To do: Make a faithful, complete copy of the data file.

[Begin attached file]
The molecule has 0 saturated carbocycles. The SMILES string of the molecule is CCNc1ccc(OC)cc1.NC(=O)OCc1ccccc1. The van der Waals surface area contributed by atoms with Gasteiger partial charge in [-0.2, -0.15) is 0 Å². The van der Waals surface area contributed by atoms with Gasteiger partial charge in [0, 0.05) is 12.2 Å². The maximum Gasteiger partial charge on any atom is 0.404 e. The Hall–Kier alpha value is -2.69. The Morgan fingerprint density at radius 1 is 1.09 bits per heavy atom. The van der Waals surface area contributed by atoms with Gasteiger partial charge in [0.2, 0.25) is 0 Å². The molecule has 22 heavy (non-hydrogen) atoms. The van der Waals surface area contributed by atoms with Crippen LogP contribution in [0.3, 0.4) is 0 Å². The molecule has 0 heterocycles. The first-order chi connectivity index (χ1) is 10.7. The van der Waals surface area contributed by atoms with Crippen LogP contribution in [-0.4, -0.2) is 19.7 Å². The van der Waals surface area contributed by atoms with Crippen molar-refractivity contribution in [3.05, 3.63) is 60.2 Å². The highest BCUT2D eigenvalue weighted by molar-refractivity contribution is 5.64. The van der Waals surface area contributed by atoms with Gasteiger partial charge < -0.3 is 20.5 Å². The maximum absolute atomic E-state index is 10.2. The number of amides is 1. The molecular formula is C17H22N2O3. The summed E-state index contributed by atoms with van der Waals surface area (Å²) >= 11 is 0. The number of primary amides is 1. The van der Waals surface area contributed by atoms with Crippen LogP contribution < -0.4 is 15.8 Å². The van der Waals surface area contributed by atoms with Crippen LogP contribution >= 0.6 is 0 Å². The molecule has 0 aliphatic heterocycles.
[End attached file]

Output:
The molecule has 0 saturated carbocycles. The SMILES string of the molecule is CCNc1ccc(OC)cc1.NC(=O)OCc1ccccc1. The van der Waals surface area contributed by atoms with Gasteiger partial charge in [-0.2, -0.15) is 0 Å². The van der Waals surface area contributed by atoms with Gasteiger partial charge in [0, 0.05) is 12.2 Å². The maximum Gasteiger partial charge on any atom is 0.404 e. The Hall–Kier alpha value is -2.69. The Morgan fingerprint density at radius 1 is 1.09 bits per heavy atom. The van der Waals surface area contributed by atoms with Gasteiger partial charge in [0.2, 0.25) is 0 Å². The molecule has 22 heavy (non-hydrogen) atoms. The van der Waals surface area contributed by atoms with Crippen LogP contribution in [0.3, 0.4) is 0 Å². The molecule has 0 heterocycles. The first-order chi connectivity index (χ1) is 10.7. The van der Waals surface area contributed by atoms with Crippen LogP contribution in [-0.4, -0.2) is 19.7 Å². The van der Waals surface area contributed by atoms with Crippen molar-refractivity contribution in [3.05, 3.63) is 60.2 Å². The highest BCUT2D eigenvalue weighted by molar-refractivity contribution is 5.64. The van der Waals surface area contributed by atoms with Gasteiger partial charge < -0.3 is 20.5 Å². The maximum absolute atomic E-state index is 10.2. The number of amides is 1. The molecular formula is C17H22N2O3. The summed E-state index contributed by atoms with van der Waals surface area (Å²) >= 11 is 0. The number of primary amides is 1. The van der Waals surface area contributed by atoms with Crippen LogP contribution < -0.4 is 15.8 Å². The van der Waals surface area contributed by atoms with Crippen LogP contribution >= 0.6 is 0 Å². The molecule has 0 aliphatic heterocycles.